SARS-CoV-2 and Persistent Symptoms

Universities are unique environments with large populations, communal housing, and frequent attendance at large group events. However, the current prevalence of previous COVID-19 infection among university students, including symptomatic and asymptomatic illnesses, is unknown. Our objective, therefore, was to determine the prevalence of prior infection, risk factors for infection, and the prevalence of persistent symptoms following infection among university students.

Methods: This was a cross-sectional study conducted at a large public university between January 22 and March 22, 2021. We asked students about demographics, risk factors, and symptoms, and simultaneously tested their saliva for IgA antibodies against SARS-CoV-2.

To estimate the prevalence of previous infection, we adjusted our purposeful sample of a diverse student population for school year and age to resemble the composition of the entire student body and adjusted for susceptibility and imperfect specificity of the antibody test.

Univariate and multiple regression analysis was used to identify independent risk factors for infection, and the proportion of students with persistent symptoms after acute infection was determined.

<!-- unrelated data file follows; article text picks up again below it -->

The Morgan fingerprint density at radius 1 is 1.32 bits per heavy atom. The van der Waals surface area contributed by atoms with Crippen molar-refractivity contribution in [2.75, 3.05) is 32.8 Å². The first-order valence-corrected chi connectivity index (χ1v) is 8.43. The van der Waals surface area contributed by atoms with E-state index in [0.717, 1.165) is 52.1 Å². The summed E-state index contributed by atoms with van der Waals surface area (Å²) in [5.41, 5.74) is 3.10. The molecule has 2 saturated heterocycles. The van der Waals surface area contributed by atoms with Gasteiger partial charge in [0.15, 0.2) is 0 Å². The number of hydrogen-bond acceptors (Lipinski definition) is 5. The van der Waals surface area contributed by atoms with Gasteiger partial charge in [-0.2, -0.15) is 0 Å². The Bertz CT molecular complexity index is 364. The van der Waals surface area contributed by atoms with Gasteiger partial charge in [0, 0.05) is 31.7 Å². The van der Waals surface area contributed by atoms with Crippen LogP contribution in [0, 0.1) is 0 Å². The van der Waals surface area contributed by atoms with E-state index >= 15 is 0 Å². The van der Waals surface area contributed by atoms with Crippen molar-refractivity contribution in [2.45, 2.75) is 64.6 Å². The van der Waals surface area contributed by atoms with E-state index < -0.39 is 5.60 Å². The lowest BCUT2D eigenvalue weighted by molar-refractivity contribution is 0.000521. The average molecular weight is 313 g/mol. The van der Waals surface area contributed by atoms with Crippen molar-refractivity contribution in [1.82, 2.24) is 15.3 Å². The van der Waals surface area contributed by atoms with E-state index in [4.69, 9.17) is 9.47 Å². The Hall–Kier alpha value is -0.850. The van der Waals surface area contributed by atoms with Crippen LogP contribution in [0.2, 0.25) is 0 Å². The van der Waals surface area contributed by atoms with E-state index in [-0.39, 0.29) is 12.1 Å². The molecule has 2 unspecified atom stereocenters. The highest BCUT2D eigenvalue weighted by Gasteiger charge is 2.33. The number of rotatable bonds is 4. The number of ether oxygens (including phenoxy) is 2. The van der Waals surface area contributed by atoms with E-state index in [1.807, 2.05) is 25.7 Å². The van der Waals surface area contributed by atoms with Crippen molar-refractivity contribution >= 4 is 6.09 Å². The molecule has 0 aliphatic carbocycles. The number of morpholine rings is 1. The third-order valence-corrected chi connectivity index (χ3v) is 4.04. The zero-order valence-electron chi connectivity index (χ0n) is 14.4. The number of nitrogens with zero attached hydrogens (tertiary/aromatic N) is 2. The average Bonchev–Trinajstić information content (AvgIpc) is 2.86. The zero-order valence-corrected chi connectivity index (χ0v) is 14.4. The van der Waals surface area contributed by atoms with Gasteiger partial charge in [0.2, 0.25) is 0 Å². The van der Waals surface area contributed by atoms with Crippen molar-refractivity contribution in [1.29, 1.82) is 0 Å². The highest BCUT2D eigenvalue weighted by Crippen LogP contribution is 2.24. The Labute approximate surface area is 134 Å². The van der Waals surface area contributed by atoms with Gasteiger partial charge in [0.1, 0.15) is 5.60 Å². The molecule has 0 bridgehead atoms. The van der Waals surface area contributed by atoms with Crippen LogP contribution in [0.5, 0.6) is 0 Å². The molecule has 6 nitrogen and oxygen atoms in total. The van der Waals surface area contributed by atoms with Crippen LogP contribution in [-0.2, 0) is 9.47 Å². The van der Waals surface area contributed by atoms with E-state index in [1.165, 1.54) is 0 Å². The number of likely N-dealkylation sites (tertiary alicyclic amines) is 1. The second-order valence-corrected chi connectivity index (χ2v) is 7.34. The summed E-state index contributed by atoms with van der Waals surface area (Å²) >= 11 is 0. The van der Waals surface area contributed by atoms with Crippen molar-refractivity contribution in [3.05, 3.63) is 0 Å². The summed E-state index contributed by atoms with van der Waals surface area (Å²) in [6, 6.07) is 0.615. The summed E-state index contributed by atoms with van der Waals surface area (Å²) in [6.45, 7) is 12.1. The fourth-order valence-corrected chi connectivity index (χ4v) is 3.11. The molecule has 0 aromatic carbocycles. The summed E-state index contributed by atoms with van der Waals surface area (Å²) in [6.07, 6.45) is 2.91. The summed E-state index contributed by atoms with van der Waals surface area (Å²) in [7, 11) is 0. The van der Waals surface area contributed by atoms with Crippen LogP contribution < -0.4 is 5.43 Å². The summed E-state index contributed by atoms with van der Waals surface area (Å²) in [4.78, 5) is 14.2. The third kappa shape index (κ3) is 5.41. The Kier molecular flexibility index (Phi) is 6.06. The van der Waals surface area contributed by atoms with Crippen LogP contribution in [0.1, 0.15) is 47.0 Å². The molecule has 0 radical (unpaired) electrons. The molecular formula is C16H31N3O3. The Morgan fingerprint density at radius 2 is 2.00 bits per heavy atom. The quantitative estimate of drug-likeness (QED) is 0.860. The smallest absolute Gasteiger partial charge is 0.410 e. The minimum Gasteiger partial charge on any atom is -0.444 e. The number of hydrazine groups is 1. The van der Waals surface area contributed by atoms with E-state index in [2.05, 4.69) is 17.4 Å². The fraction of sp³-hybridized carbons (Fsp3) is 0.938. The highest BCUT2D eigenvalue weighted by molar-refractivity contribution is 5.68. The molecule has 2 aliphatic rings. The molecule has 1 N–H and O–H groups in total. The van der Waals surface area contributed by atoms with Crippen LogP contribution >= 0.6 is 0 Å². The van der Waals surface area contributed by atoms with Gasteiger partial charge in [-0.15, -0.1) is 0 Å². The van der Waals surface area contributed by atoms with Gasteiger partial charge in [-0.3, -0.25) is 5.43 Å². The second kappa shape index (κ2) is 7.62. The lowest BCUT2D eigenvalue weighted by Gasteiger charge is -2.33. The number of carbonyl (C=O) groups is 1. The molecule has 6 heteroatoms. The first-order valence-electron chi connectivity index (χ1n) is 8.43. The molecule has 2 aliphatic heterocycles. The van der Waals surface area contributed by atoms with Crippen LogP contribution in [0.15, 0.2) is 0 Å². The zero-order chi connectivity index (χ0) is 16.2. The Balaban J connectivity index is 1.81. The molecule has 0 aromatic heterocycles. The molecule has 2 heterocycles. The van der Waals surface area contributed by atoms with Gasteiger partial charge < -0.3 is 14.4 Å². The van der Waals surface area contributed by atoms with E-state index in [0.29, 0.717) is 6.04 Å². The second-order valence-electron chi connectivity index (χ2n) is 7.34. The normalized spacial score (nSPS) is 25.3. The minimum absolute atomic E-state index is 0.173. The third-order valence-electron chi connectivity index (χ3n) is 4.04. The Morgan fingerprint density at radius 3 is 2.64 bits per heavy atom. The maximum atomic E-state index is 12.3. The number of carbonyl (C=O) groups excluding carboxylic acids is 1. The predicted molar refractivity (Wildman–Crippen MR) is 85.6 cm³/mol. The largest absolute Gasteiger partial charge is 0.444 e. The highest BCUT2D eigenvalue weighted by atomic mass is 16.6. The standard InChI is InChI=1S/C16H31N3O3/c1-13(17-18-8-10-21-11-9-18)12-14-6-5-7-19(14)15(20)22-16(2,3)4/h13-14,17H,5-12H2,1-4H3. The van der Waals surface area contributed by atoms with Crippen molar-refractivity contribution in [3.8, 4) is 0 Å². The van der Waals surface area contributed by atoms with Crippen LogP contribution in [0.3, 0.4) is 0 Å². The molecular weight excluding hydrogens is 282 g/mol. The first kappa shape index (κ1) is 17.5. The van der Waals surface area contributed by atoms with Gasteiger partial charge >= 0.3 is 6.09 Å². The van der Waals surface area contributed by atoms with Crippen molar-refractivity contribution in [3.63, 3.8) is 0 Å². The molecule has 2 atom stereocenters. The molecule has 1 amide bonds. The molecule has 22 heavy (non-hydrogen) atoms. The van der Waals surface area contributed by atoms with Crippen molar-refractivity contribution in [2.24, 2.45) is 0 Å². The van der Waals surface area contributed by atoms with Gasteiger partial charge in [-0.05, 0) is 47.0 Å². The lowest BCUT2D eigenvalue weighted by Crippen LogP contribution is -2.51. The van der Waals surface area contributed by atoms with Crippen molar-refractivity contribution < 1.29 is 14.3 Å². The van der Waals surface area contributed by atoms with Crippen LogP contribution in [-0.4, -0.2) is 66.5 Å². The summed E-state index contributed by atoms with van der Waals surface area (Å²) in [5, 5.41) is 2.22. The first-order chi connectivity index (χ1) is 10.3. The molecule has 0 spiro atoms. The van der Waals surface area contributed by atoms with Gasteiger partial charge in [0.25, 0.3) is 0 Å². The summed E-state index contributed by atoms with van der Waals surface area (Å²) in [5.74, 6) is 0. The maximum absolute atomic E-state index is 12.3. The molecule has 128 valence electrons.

Results: A total of 488 students completed the survey, 432 had a valid antibody result and 428 had both. The estimated prevalence of prior infection for 432 participants with valid antibody results was 41%. Of 145 students in our sample with a positive antibody test, 41.4% denied having a positive polymerase chain reaction (PCR) test for SARS-CoV-2 and likely had asymptomatic infection; in our adjusted analysis, we estimate that approximately 2/3 of students had asymptomatic infections.

Independent risk factors for infection included male gender, having a roommate with known symptomatic infection, and having two or fewer roommates. More frequent party and bar attendance was a univariate risk factor, but not in the multiple regression analysis. Of 122 students who reported a prior symptomatic infection, 14 (11.4%) reported persistent symptoms consistent with postacute COVID-19 a median of 132 days later.

Conclusions and Relevance: Prior COVID-19 infection, both symptomatic and asymptomatic, was common in a large university. Measures that could prevent the resurgence of infection when students return to campus include mandatory vaccination policies, mass surveillance testing and sewage testing for the SARS-CoV-2 antigen.